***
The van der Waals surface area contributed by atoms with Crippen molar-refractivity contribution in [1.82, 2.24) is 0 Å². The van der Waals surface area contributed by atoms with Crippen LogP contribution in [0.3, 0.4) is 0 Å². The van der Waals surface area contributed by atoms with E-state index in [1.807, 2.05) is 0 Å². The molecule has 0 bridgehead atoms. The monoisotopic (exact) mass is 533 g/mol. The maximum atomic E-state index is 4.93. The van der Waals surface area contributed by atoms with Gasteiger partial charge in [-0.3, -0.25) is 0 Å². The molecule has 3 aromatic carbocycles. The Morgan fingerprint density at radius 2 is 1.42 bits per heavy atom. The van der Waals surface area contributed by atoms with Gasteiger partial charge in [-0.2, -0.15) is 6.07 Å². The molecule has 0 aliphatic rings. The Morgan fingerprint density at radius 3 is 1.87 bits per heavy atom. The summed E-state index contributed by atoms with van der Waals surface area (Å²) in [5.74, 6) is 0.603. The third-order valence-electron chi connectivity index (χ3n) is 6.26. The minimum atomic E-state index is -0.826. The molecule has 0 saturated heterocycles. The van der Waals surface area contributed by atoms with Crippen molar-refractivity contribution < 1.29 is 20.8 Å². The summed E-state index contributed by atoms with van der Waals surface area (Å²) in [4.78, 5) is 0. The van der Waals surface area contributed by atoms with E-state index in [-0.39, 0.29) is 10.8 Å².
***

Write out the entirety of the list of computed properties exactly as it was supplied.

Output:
The van der Waals surface area contributed by atoms with Crippen molar-refractivity contribution in [1.82, 2.24) is 0 Å². The van der Waals surface area contributed by atoms with Crippen LogP contribution in [0.3, 0.4) is 0 Å². The van der Waals surface area contributed by atoms with E-state index in [1.807, 2.05) is 0 Å². The molecule has 0 bridgehead atoms. The monoisotopic (exact) mass is 533 g/mol. The maximum atomic E-state index is 4.93. The van der Waals surface area contributed by atoms with Gasteiger partial charge in [-0.3, -0.25) is 0 Å². The molecule has 3 aromatic carbocycles. The Morgan fingerprint density at radius 2 is 1.42 bits per heavy atom. The van der Waals surface area contributed by atoms with Gasteiger partial charge in [-0.2, -0.15) is 6.07 Å². The molecule has 0 aliphatic rings. The Morgan fingerprint density at radius 3 is 1.87 bits per heavy atom. The summed E-state index contributed by atoms with van der Waals surface area (Å²) in [5.74, 6) is 0.603. The third-order valence-electron chi connectivity index (χ3n) is 6.26. The minimum atomic E-state index is -0.826. The molecule has 0 saturated heterocycles. The van der Waals surface area contributed by atoms with Crippen molar-refractivity contribution < 1.29 is 20.8 Å². The summed E-state index contributed by atoms with van der Waals surface area (Å²) in [4.78, 5) is 0. The van der Waals surface area contributed by atoms with E-state index in [-0.39, 0.29) is 10.8 Å².